Plowright Press - Ordinary Lives - Vic: from Lambeth to Lambourn

Vic: from Lambeth to Lambourn

Vic: from Lambeth to Lambourn

by Victor Cox
ISBN 9780951696088
£11.95
304 pp including photos
Edited by Anne Bott

Vic’s pre-1920 childhood in Lambeth, London, gives a rich insight into the time. Vic started work at 14 and worked as a waiter at the famous Waldorf Hotel, in London’s Aldwych, haunt of the rich and famous.

I have read Vic: Lambeth to Lambourn and found it to be enjoyable and interesting. Being born in 1941 at a time of deprivation and rationing, I can relate to this series of books very well.

DTC, Hungerford

I am reading Vic's book. I think it is brilliant. You can really live it and - no disrespect - it is written so simply, I am enthralled by it.

P.B.

As I was born and bred in Lambeth, I was attracted to this book. Written in an easy to read style, it meanders along through the trials and tribulations of a family from working class Lambeth to wartime evacuation to Berkshire and beyond. By the time I finished reading, I felt as though I not only knew Vic, but also his nearest and dearest. I recommend it to anybody looking for a good basic study of family life.

Amazon review from Sydney, Australia

This book shows how very special a so-called ‘ordinary’ life can be.

Journal of Kent History

Gives an illuminating insight into how people in south London lived before, during and after the wars.

South London Press

It provides both an insight into nine decades of social history, and an interesting story of one ‘ordinary’ man’s colourful path through life. It also reveals that by focussing exclusively on the lives of the rich and famous, society has sidelined the wealth of stories waiting to be told by the ‘real people.

Newbury Weekly News

Extracts from the Book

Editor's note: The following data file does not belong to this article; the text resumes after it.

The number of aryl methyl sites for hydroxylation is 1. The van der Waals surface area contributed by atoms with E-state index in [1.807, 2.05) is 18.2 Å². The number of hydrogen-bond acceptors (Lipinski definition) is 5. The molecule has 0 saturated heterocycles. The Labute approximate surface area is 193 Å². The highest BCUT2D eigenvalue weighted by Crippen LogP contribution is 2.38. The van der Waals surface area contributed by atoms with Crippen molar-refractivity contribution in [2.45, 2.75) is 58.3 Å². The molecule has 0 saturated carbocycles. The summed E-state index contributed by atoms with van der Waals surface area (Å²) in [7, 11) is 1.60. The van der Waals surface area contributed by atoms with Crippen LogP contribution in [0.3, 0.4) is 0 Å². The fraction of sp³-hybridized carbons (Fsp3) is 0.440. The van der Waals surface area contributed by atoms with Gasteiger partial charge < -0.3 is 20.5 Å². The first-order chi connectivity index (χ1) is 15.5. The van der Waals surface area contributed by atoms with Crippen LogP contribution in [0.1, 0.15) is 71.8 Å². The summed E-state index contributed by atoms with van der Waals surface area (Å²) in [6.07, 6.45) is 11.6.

The main thing I used to look forward to was our Sunday evenings. All the family seemed to be home for tea on Sundays (bread and butter, and cake, after a good lunch with a joint of beef) and that was always a lively affair. We had the sub basement, where we had our food, and more or less lived there. And then, Sunday evenings during the wintertime we would all go up to what we called the music room.

Most of the stall holders knew us as they did most of the other children. And, along with others of my age, I think I knew practically every stall holder and the shop people. There were quite a lot of Irish people that lived about there, but we all got on well with each other, Then there was Marcantonio’s ice cream parlour, a pretty large place, with small tables like a café...

That was my first visit to a hospital . Mum took me. I had to see a black doctor, and that seemed a bit exciting, as in those days you didn’t see any black or coloured doctors about.

I must have been about ten or eleven years old, and I remember the morning, after we’d got up, and Shady said to me: “Get theeself ready, we shall be going pig killing.”

And so with Jim, I went round to Soho, to a small tailor’s shop which was run by a Jewish family and was well-known by a lot of hotel workers. A young chap of about twenty guessed what I’d come for and measured me up. For shirtfront, collars and bowties I had to go elsewhere.

London County Council was building a new estate, China Walk Estate. Around the back of the house and including Richmond Street and St Albans Street had all been cleared and already new flats had been built. Just our row in the Kennington Road would be the next for demolition.

Our responsibility was to supply all remaining units, in or about Algiers, with food and other necessities. There were only a few units, as everything was being moved east along with the fighting forces.

I was now getting used to Lambourn. Larry the lodger had left, as his job at Membury finished. Shady brought another lodger to us. He was a tall young fellow, and he came to work in the racing stables. It was a stable training jumpers.

During that summer, we had two or three visits from Len Wohlgemuth’s eldest son Paul. He was doing his National Service and was stationed at RAF Compton Bassett, just the other side of Marlborough... Later Paul was sent out to Iraq and Jill [niece] agreed to write to him.

It was about two years ago and I was waiting for Alan Keith to announce himself on radio with his rather deep voice, and then suddenly a voice came out: “This is Richard Baker wishing Alan Keith a very happy ninetieth birthday. I didn’t realise Alan Keith was ninety years old and he is still carrying on. I still enjoy my Sunday musical evening...


Vic was a bachelor, but more than sixty members of his extended family travelled to Lambourn on the day in 2001 when his book was launched. He was then ninety-one.

Vic died on June 13th, 2003

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